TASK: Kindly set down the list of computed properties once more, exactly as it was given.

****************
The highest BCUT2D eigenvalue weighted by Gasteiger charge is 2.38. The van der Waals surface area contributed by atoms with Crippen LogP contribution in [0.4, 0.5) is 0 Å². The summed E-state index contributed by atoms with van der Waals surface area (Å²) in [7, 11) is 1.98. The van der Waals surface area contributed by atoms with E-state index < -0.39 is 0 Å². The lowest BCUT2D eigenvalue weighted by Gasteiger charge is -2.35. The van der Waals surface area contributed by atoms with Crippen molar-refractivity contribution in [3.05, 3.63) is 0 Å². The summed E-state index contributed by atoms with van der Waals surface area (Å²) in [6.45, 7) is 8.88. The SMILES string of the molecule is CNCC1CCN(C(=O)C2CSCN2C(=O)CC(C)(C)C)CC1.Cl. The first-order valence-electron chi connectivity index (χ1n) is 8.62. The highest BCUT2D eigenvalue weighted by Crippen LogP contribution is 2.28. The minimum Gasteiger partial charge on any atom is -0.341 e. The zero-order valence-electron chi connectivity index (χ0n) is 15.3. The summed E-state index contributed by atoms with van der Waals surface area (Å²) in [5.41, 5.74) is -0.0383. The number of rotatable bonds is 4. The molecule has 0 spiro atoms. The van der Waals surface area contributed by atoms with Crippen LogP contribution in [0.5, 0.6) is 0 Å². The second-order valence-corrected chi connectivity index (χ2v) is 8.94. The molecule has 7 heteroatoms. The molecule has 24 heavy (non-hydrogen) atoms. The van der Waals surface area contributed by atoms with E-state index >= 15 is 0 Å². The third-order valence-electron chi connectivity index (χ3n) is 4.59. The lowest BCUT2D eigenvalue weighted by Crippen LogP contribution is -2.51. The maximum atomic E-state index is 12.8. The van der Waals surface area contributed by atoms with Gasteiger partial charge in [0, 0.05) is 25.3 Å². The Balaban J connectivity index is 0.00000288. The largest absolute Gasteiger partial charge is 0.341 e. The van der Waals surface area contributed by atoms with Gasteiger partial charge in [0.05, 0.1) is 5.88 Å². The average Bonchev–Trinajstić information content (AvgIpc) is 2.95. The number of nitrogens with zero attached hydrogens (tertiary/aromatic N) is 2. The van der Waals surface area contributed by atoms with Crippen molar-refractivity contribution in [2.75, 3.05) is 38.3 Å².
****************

The highest BCUT2D eigenvalue weighted by Gasteiger charge is 2.38. The van der Waals surface area contributed by atoms with Crippen LogP contribution in [0.4, 0.5) is 0 Å². The summed E-state index contributed by atoms with van der Waals surface area (Å²) in [7, 11) is 1.98. The van der Waals surface area contributed by atoms with E-state index < -0.39 is 0 Å². The lowest BCUT2D eigenvalue weighted by Gasteiger charge is -2.35. The van der Waals surface area contributed by atoms with Crippen molar-refractivity contribution in [3.05, 3.63) is 0 Å². The summed E-state index contributed by atoms with van der Waals surface area (Å²) in [6.45, 7) is 8.88. The SMILES string of the molecule is CNCC1CCN(C(=O)C2CSCN2C(=O)CC(C)(C)C)CC1.Cl. The first-order valence-electron chi connectivity index (χ1n) is 8.62. The highest BCUT2D eigenvalue weighted by Crippen LogP contribution is 2.28. The minimum Gasteiger partial charge on any atom is -0.341 e. The zero-order valence-electron chi connectivity index (χ0n) is 15.3. The summed E-state index contributed by atoms with van der Waals surface area (Å²) in [5.41, 5.74) is -0.0383. The number of rotatable bonds is 4. The molecule has 0 spiro atoms. The van der Waals surface area contributed by atoms with Crippen LogP contribution in [0.5, 0.6) is 0 Å². The second-order valence-corrected chi connectivity index (χ2v) is 8.94. The molecule has 7 heteroatoms. The molecule has 24 heavy (non-hydrogen) atoms. The van der Waals surface area contributed by atoms with E-state index >= 15 is 0 Å². The third-order valence-electron chi connectivity index (χ3n) is 4.59. The lowest BCUT2D eigenvalue weighted by Crippen LogP contribution is -2.51. The maximum atomic E-state index is 12.8. The van der Waals surface area contributed by atoms with Gasteiger partial charge in [0, 0.05) is 25.3 Å². The Balaban J connectivity index is 0.00000288. The largest absolute Gasteiger partial charge is 0.341 e. The van der Waals surface area contributed by atoms with Gasteiger partial charge in [0.05, 0.1) is 5.88 Å². The average Bonchev–Trinajstić information content (AvgIpc) is 2.95. The number of nitrogens with zero attached hydrogens (tertiary/aromatic N) is 2. The van der Waals surface area contributed by atoms with Crippen molar-refractivity contribution in [2.75, 3.05) is 38.3 Å².